An 'unprecedented' rise in the number of elderly people in rural county areas is pushing counties to breaking point, council leaders warn.
Figures from the County Councils Network (CCN) show the number of elderly people in county areas has risen by half a million in three years. The number of over 65s living in these areas increased by 10% between 2013 and 2016, higher than any other part of England.
The CCN warned this change in population is not recognised in the way funding is distributed to councils so their residents will face ‘disproportionate cuts’ compared to England’s urban areas.
Residents in counties will receive £161 of core funding per head by 2020, while the average resident in other parts of England will receive £266 each.
It is calling for the government's new methodology funding for councils to include elderly population growth or risk the system becoming unsustainable.
Cllr Colin Noble, health & social care spokesman for the CCN and leader of Suffolk County Council, said: 'We are dealing with an elderly population boom on an unprecedented scale, creating significant pressure at a time when we can scarcely afford it, with counties facing severe financial difficultly that threatens existence of highly-valued public services and means we have to reluctantly consider charging for other life-critical services.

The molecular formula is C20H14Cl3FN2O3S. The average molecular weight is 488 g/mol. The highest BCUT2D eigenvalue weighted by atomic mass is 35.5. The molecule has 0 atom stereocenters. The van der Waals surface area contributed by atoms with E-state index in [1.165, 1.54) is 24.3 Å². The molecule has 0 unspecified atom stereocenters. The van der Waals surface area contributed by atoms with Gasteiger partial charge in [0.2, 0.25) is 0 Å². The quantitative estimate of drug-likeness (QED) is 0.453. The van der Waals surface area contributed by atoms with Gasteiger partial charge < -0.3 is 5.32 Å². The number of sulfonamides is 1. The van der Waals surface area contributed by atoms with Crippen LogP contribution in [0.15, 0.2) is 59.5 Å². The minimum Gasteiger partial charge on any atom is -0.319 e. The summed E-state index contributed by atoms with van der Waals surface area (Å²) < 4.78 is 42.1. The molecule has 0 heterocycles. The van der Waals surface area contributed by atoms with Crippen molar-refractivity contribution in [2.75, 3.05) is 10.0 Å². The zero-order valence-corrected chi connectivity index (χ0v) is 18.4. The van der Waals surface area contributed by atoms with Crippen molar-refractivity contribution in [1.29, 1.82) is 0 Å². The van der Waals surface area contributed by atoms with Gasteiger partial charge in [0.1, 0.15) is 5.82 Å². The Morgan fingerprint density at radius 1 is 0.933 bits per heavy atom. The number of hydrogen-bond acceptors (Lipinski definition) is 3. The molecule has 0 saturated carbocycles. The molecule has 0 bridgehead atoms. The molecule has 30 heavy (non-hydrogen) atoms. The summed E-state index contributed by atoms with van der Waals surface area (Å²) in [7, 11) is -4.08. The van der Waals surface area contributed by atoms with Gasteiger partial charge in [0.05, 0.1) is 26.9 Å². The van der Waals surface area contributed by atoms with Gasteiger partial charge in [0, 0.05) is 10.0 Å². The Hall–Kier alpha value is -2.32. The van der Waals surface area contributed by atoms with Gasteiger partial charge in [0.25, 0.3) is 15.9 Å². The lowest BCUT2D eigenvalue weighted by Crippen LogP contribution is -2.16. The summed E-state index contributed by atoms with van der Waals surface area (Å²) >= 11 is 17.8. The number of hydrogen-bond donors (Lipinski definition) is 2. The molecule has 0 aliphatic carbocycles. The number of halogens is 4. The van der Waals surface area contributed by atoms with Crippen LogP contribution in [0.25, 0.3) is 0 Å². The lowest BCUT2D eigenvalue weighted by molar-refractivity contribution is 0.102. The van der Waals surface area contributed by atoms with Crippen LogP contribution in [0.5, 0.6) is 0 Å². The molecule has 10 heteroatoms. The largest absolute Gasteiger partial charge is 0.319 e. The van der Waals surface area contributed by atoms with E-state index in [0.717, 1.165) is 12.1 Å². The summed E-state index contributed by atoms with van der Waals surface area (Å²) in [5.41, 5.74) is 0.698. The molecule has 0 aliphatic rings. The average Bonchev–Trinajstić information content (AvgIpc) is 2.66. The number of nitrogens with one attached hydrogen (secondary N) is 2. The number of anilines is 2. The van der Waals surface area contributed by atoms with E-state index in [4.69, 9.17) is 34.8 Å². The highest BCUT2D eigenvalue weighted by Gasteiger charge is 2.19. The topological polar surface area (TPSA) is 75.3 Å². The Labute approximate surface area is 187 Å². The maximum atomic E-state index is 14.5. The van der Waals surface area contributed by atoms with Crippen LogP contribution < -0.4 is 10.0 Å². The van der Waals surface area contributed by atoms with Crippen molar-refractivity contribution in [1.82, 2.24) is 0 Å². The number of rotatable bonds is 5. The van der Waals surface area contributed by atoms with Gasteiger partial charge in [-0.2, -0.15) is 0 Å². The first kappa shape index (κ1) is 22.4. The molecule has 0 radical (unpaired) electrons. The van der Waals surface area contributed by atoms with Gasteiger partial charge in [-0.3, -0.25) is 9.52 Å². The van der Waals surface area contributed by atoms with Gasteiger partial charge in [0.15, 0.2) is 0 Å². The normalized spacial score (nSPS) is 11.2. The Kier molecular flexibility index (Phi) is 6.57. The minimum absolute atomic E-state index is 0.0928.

'Of course, people living healthier and longer, not to mention choosing to live in our historic counties, should be celebrated. But this growth – and therefore extra demand - is not reflected in the way that our councils are presently funded. This is outdated, unfair, and unsustainable in the long-term.?'